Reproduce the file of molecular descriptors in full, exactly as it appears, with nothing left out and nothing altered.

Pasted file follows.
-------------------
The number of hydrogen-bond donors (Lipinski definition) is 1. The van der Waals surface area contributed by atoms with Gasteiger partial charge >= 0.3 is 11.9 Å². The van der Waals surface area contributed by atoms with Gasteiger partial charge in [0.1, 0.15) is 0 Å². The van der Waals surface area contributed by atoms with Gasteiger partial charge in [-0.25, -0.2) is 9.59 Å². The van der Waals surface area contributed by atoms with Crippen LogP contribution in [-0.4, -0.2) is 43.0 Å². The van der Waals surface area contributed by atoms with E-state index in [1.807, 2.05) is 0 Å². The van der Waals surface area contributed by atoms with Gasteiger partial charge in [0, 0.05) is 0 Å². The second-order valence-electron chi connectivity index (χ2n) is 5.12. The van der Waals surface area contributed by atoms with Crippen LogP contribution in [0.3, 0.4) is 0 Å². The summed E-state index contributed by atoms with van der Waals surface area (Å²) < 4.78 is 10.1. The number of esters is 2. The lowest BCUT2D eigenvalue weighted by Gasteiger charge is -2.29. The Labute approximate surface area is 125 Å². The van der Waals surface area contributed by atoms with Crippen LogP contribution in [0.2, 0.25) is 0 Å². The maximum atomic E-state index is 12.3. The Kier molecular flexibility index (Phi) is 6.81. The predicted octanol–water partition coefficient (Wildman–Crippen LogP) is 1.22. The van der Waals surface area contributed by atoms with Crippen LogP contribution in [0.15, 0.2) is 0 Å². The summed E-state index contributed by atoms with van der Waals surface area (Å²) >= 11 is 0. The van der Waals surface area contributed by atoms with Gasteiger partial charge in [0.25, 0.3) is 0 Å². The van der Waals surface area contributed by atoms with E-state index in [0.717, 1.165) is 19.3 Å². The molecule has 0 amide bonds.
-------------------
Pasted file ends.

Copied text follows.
The number of hydrogen-bond donors (Lipinski definition) is 1. The van der Waals surface area contributed by atoms with Gasteiger partial charge >= 0.3 is 11.9 Å². The van der Waals surface area contributed by atoms with Gasteiger partial charge in [0.1, 0.15) is 0 Å². The van der Waals surface area contributed by atoms with Gasteiger partial charge in [-0.25, -0.2) is 9.59 Å². The van der Waals surface area contributed by atoms with Crippen LogP contribution in [-0.4, -0.2) is 43.0 Å². The van der Waals surface area contributed by atoms with E-state index in [1.807, 2.05) is 0 Å². The van der Waals surface area contributed by atoms with Gasteiger partial charge in [0, 0.05) is 0 Å². The second-order valence-electron chi connectivity index (χ2n) is 5.12. The van der Waals surface area contributed by atoms with Crippen LogP contribution in [0.3, 0.4) is 0 Å². The summed E-state index contributed by atoms with van der Waals surface area (Å²) < 4.78 is 10.1. The number of esters is 2. The lowest BCUT2D eigenvalue weighted by Gasteiger charge is -2.29. The Labute approximate surface area is 125 Å². The van der Waals surface area contributed by atoms with Crippen LogP contribution in [0.2, 0.25) is 0 Å². The maximum atomic E-state index is 12.3. The Kier molecular flexibility index (Phi) is 6.81. The predicted octanol–water partition coefficient (Wildman–Crippen LogP) is 1.22. The van der Waals surface area contributed by atoms with Crippen LogP contribution in [0.15, 0.2) is 0 Å². The summed E-state index contributed by atoms with van der Waals surface area (Å²) >= 11 is 0. The van der Waals surface area contributed by atoms with Gasteiger partial charge in [0.25, 0.3) is 0 Å². The van der Waals surface area contributed by atoms with E-state index in [0.717, 1.165) is 19.3 Å². The molecule has 0 amide bonds.